The Vera C. Rubin Observatory has taken another step towards first light, projected for some time in 2022. Its enormous 3200 megapixel camera just took its first picture during lab testing at the SLAC National Accelerator Laboratory. The camera is the largest ever built, and its unprecedented power is the driving force behind the Observatory’s ten year Legacy Survey of Space and Time (LSST).
When paired with the 8.4 meter primary mirror, the camera is an impressive, data-producing monstrosity. Its focal plane contains 189 separate charge-coupled devices (CCDs) that each capture 16 megapixels. Each 3200 megapixel image would take 378 4K ultra-high-definition TV screens to display.
Each image is so huge, that a single one captures an area of sky equivalent to 40 full moons. The team behind the camera says that the image sensors are so powerful that it’ll be able to “see” objects that are 100 million times dimmer than the naked eye could see. A SLAC press release points out that at that level of sensitivity, you could see a candle from thousands of miles away.
“This is a huge milestone for us,” said Vincent Riot, LSST Camera project manager from DOE’s Lawrence Livermore National Laboratory. “The focal plane will produce the images for the LSST, so it’s the capable and sensitive eye of the Rubin Observatory.”
SLAC’s Steven Kahn, director of the observatory, said in a press release, “This achievement is among the most significant of the entire Rubin Observatory Project. The completion of the LSST Camera focal plane and its successful tests is a huge victory by the camera team that will enable Rubin Observatory to deliver next-generation astronomical science.”
For ten years, the observatory will capture over 20 terabytes of data each night. By the end of its ten year survey, it will have produced 60 petabytes.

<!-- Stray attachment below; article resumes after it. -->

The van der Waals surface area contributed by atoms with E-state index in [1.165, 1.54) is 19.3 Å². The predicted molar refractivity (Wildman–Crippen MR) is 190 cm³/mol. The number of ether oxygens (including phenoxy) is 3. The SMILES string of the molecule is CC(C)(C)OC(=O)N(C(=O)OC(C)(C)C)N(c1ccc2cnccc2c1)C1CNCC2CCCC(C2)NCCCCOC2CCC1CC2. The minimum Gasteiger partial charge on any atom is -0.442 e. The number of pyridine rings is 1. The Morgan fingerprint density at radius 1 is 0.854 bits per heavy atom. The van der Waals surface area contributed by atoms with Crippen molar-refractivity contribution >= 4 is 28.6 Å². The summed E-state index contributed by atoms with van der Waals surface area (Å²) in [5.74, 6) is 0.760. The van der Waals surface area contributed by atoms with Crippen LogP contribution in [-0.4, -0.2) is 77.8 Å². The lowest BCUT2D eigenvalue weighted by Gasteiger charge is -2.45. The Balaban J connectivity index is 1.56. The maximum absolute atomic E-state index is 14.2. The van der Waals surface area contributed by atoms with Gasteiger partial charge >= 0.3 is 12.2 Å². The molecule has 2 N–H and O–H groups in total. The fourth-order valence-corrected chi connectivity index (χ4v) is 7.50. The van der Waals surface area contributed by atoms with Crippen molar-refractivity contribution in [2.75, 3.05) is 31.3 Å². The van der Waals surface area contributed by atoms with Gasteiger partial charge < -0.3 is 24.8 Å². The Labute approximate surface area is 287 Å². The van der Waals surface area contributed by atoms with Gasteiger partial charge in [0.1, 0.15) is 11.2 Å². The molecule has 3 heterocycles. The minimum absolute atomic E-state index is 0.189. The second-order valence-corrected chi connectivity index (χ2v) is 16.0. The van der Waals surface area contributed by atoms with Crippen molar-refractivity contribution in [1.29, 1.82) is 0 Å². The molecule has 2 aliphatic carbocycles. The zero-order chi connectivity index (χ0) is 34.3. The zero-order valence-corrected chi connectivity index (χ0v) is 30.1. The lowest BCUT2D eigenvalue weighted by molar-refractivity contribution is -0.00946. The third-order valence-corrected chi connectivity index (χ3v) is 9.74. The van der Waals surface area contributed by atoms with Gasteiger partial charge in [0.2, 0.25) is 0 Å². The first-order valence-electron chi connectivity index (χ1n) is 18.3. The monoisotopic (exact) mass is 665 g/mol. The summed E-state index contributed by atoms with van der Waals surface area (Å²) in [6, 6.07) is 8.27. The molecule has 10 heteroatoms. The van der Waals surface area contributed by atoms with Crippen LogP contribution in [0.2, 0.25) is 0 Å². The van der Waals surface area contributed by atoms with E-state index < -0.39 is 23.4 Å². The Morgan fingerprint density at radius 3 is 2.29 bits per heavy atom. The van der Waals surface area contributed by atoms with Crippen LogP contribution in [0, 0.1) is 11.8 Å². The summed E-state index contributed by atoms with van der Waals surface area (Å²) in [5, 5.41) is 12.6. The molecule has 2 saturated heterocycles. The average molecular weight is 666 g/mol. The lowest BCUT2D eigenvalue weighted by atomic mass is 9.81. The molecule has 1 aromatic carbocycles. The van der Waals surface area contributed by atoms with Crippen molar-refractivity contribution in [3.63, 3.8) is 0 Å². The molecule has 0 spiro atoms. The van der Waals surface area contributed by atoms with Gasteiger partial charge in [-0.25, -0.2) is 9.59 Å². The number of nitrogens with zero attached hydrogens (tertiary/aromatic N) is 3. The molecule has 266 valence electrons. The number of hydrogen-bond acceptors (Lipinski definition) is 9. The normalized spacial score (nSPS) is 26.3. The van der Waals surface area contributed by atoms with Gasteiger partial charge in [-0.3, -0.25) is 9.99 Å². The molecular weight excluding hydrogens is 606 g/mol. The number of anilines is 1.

So much data will be produced, in fact, that there will be two dedicated 40 GB high speed fiber-optic data lines to handle it. All of that data will travel to the Archive Center in the US. There, it’ll be processed and stored, and made available to the community.
All of this image gathering and processing will create the Rubin Observatory’s output: panoramic wide field images of the southern sky, one every few nights for 10 years. All those images will add up to one big, ten year long video of the night sky.
That will be the Rubin Observatory’s primary contribution to astronomy: the Legacy Survey of Space and Time (LSST). The LSST will be a catalog of some 20 billion galaxies, more galaxies than there are humans. It will find all kinds of transient objects, like asteroids zipping around our Solar System, as well as distant supernovae. It’ll help map out dark matter and dark energy, and also our own Milky Way.
The camera sensor system is made up of units called rafts. Each raft contains several sensors each, and there are two types of rafts. 21 rafts contain nine sensors each, and those 21 are responsible for acquiring the images. Then there are four specialty rafts. They contain three sensors each, and are responsible for focusing the camera, and synchronizing with the rotation of the Earth.
“These specifications are just astounding,” said Steven Ritz, project scientist for the LSST Camera at the University of California, Santa Cruz. “These unique features will enable the Rubin Observatory’s ambitious science program.”
“These data will improve our knowledge of how galaxies have evolved over time and will let us test our models of dark matter and dark energy more deeply and precisely than ever,” Ritz said. “The observatory will be a wonderful facility for a broad range of science – from detailed studies of our solar system to studies of faraway objects toward the edge of the visible universe.”